cashback = preferred_merchant_spend * 0.03 + other_spend * 0.01
         = $99 * 0.03 + $901 * 0.01
         = $2.97 + $9.01
         = $11.98
effective_cashback = (cashback - fees) / total_spend
                   = ($11.98 - $0) / $1000
                   = 1.20%

Tangerine Money-Back Credit Card

I personally have a Tangerine savings account so this lets me pick three categories with preferred cashback rates. First I have to figure out the categories where I spend the most. Thankfully I already have a head start on the report for this analysis on my other Ledger post. There is however, one modification I need to make which is limiting expense transactions to only those that occurred from my credit card. Thankfully Ledger has me covered.

// Returns top expenses from credit card. Remember normalized to $1000 total credit purchases.
ledger bal --flat -S -T Expenses and expr 'any(account =~ /Liabilities:Credit Cards:PC/)'
    $137 Expenses:Food:Restaurants
    $112 Expenses:Shopping:Electronics
     $87 Expenses:Food:Groceries
     $67 Expenses:Car:Gas
     $55 Expenses:Vacation:Flights 

Now I can calculate effective cashback using my top-spending, supported categories: restaurants, groceries, and gas.

total_spend = $1000
preferred_category_spend = $137 + $87 + $67
                         = $291
other_spend = $709
cashback = preferred_category_spend * 0.02 + other_spend * 0.01
         = $291 * 0.02 + $709 * 0.01
         = $5.82 + $7.09
         = $12.91
effective_cashback = (cashback - fees) / total_spend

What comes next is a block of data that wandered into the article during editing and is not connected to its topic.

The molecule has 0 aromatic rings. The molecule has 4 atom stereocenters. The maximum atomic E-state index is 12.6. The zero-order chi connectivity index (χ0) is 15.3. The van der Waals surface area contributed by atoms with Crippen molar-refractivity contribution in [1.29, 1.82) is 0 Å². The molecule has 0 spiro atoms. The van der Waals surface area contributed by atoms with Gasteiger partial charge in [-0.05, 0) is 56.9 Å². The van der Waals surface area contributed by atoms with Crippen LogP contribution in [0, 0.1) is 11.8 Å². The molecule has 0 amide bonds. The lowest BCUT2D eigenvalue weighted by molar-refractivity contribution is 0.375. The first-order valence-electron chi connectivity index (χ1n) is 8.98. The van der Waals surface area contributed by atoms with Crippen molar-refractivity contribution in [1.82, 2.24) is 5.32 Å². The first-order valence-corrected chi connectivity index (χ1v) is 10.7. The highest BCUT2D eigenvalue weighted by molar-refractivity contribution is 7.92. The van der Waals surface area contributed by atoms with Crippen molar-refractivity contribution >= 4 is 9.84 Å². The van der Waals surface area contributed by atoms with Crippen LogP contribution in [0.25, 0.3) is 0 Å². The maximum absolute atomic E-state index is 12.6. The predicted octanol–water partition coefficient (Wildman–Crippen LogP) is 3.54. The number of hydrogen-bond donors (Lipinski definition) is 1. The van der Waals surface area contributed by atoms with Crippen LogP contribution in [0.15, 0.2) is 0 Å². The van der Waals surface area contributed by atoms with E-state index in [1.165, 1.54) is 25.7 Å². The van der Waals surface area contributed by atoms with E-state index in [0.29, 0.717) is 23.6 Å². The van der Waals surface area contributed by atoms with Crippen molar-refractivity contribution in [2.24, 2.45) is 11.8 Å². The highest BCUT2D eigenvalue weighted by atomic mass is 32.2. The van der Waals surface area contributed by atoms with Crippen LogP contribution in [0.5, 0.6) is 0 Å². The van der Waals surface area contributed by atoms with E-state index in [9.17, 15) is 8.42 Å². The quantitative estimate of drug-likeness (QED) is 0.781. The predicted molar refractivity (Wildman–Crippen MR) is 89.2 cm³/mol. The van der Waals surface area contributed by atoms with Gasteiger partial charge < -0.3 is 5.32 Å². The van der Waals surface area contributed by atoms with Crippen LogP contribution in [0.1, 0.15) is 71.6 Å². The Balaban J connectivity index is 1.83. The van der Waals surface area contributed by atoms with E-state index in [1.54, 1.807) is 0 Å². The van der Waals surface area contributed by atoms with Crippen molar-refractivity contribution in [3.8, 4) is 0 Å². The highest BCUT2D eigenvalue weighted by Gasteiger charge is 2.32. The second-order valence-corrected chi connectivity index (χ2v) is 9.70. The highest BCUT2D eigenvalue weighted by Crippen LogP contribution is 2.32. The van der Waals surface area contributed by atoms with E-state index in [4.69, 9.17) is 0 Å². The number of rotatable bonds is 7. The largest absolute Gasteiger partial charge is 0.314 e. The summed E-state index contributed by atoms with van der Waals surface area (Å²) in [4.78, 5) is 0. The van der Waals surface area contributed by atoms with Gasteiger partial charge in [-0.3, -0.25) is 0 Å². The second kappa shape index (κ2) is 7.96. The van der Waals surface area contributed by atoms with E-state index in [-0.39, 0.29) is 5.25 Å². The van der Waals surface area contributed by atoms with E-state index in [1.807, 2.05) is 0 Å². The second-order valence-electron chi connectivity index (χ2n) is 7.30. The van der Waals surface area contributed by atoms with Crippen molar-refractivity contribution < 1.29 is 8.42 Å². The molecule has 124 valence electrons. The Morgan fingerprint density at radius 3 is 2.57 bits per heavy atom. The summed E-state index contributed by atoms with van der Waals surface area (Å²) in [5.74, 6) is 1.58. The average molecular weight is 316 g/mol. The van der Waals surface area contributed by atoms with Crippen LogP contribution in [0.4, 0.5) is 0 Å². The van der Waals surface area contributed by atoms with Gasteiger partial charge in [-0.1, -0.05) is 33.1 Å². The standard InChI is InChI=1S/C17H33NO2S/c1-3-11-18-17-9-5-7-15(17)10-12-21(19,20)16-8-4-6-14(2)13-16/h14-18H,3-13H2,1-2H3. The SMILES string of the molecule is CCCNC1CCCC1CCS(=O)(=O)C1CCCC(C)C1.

= ($12.91 - $0) / $1000
                   = 1.29%

MBNA World Elite MasterCard

This card should be the easiest one to calculate the effective cashback rate because it does not disciminate purchases using preferred merchants and categories. However, since I am using a normalized spending of $1000 the $85 annual fee will eat up all the cashback. I’ll show two examples to illustrate this point.

total_spend = $1000
cashback = total_spend * 0.02
         = $1000 * 0.02
         = $20
effective_cashback = ($20 - $85) / $1000
                   = -6.5%

total_spend = $20000
cashback = total_spend * 0.02
         = $20000 * 0.02
         = $400
effective_cashback = ($400 - $85) / $1000
                   = 1.58%

This means that there is a threshold of spending where if you spend more than the threshold value the MBNA card will have the best cashback return.


The Tangerine and the PC credit card provide almost the same return rate for my purchases but the Tangerine card comes out on top. This is surprising because the Tangerine card is really easy to get. It comes with no annual fee or minimum annual income requirement like the other two cards. Kudos Tangerine! If you spend more than $12K/year then the MBNA starts to provide the better return.

Now that the objective properties are out of the way we can think about the overall impact: was this a worthwhile analysis? Well I learned more about using Ledger value expressions and limit param. This will probably come in handy when figuring out TFSA/RRSP contributions. But what about changing my credit card? Will I change? Probably. But in the big picture I know my choice won’t have a big impact on my life. Sometimes just running through the analysis can be fun :)